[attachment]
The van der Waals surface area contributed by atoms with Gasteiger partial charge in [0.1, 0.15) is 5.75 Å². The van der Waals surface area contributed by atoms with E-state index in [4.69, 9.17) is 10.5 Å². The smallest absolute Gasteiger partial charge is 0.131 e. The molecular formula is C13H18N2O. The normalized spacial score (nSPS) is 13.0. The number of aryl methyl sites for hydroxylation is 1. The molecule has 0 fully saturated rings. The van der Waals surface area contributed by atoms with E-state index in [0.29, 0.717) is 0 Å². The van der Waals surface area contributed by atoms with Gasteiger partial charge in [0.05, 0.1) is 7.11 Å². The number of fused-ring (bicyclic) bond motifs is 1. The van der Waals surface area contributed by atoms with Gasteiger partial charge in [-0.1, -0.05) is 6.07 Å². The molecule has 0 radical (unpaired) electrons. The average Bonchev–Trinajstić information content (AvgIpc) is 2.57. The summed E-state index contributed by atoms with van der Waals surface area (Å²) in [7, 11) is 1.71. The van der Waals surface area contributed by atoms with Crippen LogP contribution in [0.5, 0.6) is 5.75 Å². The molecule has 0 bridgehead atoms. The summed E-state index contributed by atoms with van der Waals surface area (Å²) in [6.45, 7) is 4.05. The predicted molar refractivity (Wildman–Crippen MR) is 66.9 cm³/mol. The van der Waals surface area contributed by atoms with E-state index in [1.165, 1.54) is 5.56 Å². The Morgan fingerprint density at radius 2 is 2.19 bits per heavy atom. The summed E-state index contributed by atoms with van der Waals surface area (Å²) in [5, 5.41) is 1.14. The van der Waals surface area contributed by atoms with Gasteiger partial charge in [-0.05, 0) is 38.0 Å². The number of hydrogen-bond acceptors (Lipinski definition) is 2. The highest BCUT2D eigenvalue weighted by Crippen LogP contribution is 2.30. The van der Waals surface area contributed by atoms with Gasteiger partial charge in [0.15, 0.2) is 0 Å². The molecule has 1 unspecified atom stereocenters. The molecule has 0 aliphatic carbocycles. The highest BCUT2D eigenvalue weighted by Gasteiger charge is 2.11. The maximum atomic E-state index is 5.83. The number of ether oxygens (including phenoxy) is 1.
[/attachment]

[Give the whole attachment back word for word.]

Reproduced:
The van der Waals surface area contributed by atoms with Gasteiger partial charge in [0.1, 0.15) is 5.75 Å². The van der Waals surface area contributed by atoms with E-state index in [4.69, 9.17) is 10.5 Å². The smallest absolute Gasteiger partial charge is 0.131 e. The molecular formula is C13H18N2O. The normalized spacial score (nSPS) is 13.0. The number of aryl methyl sites for hydroxylation is 1. The molecule has 0 fully saturated rings. The van der Waals surface area contributed by atoms with E-state index in [0.29, 0.717) is 0 Å². The van der Waals surface area contributed by atoms with Gasteiger partial charge in [0.05, 0.1) is 7.11 Å². The number of fused-ring (bicyclic) bond motifs is 1. The van der Waals surface area contributed by atoms with Gasteiger partial charge in [-0.1, -0.05) is 6.07 Å². The molecule has 0 radical (unpaired) electrons. The average Bonchev–Trinajstić information content (AvgIpc) is 2.57. The summed E-state index contributed by atoms with van der Waals surface area (Å²) in [7, 11) is 1.71. The van der Waals surface area contributed by atoms with Crippen LogP contribution in [0.5, 0.6) is 5.75 Å². The molecule has 0 bridgehead atoms. The summed E-state index contributed by atoms with van der Waals surface area (Å²) in [6.45, 7) is 4.05. The predicted molar refractivity (Wildman–Crippen MR) is 66.9 cm³/mol. The van der Waals surface area contributed by atoms with E-state index in [1.165, 1.54) is 5.56 Å². The Morgan fingerprint density at radius 2 is 2.19 bits per heavy atom. The summed E-state index contributed by atoms with van der Waals surface area (Å²) in [5, 5.41) is 1.14. The van der Waals surface area contributed by atoms with Gasteiger partial charge in [-0.05, 0) is 38.0 Å². The number of hydrogen-bond acceptors (Lipinski definition) is 2. The highest BCUT2D eigenvalue weighted by Crippen LogP contribution is 2.30. The van der Waals surface area contributed by atoms with Gasteiger partial charge in [0.15, 0.2) is 0 Å². The molecule has 1 unspecified atom stereocenters. The molecule has 0 aliphatic carbocycles. The highest BCUT2D eigenvalue weighted by Gasteiger charge is 2.11. The maximum atomic E-state index is 5.83. The number of ether oxygens (including phenoxy) is 1.